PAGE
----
NATURE & LIFE
CREATING AN ECO-FRIENDLY GARDEN
An eco-friendly garden is all about designing with nature and the environment in mind. Learn how to create a functional garden that uses native plants, conserves water and energy, minimises or eliminates the use of chemical fertilisers, pesticides and herbicides, recycles green garden wastes, and provides a valuable habitat for birds, butterflies, lady bugs and other animals. Eco-friendly gardens save money, time and the environment by protecting clean water, creating habitat and preventing invasive species from taking over a landscape.
The first thing to do, of course, is to make sure that you have good soil and foundation; without that, plants, however strong, will not do well.
Other key factors…
- Limit your use of lawn fertilisers, herbicides, and insecticides.
- Reduce the size of your lawn by creating beds of shrubs and perennials. These landscape beds allow water to penetrate the soil and recharge groundwater. You can also reduce your need for herbicides by mowing your grass at three to four inches (seven to 10 centimetres). High mowing discourages weeds because higher grass shades out weeds.
- Use natural fertilisers and time it right. Use compost or slow-release fertiliser on lawn areas, as they release nutrients slowly. Leave grass clippings on your lawn to compost naturally if you can; otherwise put them into a composter. Avoid fertilising your lawn before a heavy rain to prevent run-off of excess fertiliser. Sweep fertiliser off any paved areas and rinse spreaders on the lawn so that fertiliser can be absorbed by the grass rather than lost to run-off.
- Don’t use pavement but rather permeable “hard-scaping”. For decks, patios and pathways, check out porous paving options that allow water to soak into the ground, such as wood, stone, loose bricks and paving blocks. You can also install green roofs on your garden sheds or roofs next to solar panels.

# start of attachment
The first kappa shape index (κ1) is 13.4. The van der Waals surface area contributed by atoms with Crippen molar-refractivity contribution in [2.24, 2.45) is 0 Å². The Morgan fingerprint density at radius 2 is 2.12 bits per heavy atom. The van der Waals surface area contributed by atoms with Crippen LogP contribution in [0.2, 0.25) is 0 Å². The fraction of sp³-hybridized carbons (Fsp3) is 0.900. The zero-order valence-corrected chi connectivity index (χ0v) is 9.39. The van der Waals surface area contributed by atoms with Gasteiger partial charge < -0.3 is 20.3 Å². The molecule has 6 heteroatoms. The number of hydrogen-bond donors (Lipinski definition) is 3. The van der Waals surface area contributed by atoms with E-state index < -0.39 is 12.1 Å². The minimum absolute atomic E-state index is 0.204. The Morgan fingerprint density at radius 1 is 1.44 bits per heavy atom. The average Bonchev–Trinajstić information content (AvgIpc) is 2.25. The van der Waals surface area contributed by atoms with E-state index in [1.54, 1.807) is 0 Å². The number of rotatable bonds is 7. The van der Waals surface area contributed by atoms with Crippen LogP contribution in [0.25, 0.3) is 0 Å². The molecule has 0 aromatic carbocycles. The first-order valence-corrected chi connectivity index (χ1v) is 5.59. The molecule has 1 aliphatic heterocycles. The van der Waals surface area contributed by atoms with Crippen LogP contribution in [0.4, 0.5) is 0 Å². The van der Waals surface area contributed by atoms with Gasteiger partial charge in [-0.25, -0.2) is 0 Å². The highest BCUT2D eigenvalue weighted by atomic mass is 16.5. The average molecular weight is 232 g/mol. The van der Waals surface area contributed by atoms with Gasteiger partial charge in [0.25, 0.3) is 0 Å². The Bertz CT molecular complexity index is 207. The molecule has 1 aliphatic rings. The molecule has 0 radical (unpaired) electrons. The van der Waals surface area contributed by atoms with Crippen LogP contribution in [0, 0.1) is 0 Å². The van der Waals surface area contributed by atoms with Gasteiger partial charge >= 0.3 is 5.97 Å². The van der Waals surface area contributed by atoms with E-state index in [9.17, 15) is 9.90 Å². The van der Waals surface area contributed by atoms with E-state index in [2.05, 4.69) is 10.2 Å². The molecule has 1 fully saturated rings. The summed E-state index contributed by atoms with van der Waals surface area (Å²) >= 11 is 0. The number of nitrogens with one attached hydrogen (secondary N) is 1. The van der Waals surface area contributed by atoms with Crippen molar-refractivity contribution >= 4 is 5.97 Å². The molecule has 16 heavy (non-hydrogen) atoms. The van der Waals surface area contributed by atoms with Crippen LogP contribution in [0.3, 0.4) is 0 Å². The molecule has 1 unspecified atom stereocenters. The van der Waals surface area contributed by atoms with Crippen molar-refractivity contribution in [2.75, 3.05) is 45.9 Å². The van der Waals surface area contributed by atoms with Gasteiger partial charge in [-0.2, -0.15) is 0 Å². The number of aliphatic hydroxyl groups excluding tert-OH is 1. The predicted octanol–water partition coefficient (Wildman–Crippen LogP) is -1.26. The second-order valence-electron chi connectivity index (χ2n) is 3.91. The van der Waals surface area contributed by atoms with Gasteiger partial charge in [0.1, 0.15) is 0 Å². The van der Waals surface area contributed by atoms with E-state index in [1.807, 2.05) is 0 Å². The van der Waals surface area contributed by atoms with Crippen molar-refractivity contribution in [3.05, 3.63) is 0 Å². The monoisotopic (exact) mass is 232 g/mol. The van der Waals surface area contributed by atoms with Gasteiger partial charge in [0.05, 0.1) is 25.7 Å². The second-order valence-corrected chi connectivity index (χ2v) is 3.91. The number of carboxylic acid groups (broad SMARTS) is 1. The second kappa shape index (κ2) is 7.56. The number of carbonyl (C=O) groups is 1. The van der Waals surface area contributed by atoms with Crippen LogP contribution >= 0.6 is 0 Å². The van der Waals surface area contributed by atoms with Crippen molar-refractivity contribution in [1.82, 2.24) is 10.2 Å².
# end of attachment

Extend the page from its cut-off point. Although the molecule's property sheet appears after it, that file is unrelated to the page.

When it rains, trees act like giant umbrellas, intercepting rainfall in their canopies by reducing the amount of water that goes into storm drains. Their deep roots allow rainwater to infiltrate back into the soil where it can be used by plants.
Avoid overwatering lawns and use drip irrigation in garden beds to put water where it is needed, at the roots, and reduce evaporation. Improve your soil with compost, which holds moisture, and use natural, dye-free mulch in planting beds. Plant your garden when less water is needed – early spring and autumn are the best times to plant. Avoid planting during a drought when you have to water more. Coffee rounds are a good source of nitrates; obtain them from your friendly café, which will have a lot more than you. Use garlic spray. Fill a spray bottle with water, chop four or five peeled garlic cloves finely and drop them into the bottle. Shake well, let it sit for one week and then spray on the top and bottom of the plant leaves. Bugs hate the smell. By thinking of the environment, it is easy to encourage small animals and insects to visit and also enjoy your garden. Remember that they are also vital for a good balance.